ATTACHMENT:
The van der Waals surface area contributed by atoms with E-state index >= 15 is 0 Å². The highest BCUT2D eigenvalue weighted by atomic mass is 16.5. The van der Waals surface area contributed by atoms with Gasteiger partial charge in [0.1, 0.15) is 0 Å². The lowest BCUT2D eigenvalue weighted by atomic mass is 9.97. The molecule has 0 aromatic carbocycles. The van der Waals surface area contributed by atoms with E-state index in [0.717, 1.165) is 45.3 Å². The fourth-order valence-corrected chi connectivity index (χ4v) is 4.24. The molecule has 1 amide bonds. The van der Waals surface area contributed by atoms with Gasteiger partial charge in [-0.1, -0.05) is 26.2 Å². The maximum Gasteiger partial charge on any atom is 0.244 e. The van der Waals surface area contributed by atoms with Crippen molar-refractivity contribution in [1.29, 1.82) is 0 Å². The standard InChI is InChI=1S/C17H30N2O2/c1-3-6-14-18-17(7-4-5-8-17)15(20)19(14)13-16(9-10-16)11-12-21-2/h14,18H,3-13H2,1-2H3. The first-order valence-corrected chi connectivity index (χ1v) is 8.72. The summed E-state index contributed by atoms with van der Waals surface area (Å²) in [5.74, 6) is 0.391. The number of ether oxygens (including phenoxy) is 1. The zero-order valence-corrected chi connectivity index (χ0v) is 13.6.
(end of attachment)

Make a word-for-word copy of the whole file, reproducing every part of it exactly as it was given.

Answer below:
The van der Waals surface area contributed by atoms with E-state index >= 15 is 0 Å². The highest BCUT2D eigenvalue weighted by atomic mass is 16.5. The van der Waals surface area contributed by atoms with Gasteiger partial charge in [0.1, 0.15) is 0 Å². The lowest BCUT2D eigenvalue weighted by atomic mass is 9.97. The molecule has 0 aromatic carbocycles. The van der Waals surface area contributed by atoms with E-state index in [0.717, 1.165) is 45.3 Å². The fourth-order valence-corrected chi connectivity index (χ4v) is 4.24. The molecule has 1 amide bonds. The van der Waals surface area contributed by atoms with Gasteiger partial charge in [-0.1, -0.05) is 26.2 Å². The maximum Gasteiger partial charge on any atom is 0.244 e. The van der Waals surface area contributed by atoms with Crippen molar-refractivity contribution in [1.29, 1.82) is 0 Å². The standard InChI is InChI=1S/C17H30N2O2/c1-3-6-14-18-17(7-4-5-8-17)15(20)19(14)13-16(9-10-16)11-12-21-2/h14,18H,3-13H2,1-2H3. The first-order valence-corrected chi connectivity index (χ1v) is 8.72. The summed E-state index contributed by atoms with van der Waals surface area (Å²) in [5.74, 6) is 0.391. The number of ether oxygens (including phenoxy) is 1. The zero-order valence-corrected chi connectivity index (χ0v) is 13.6.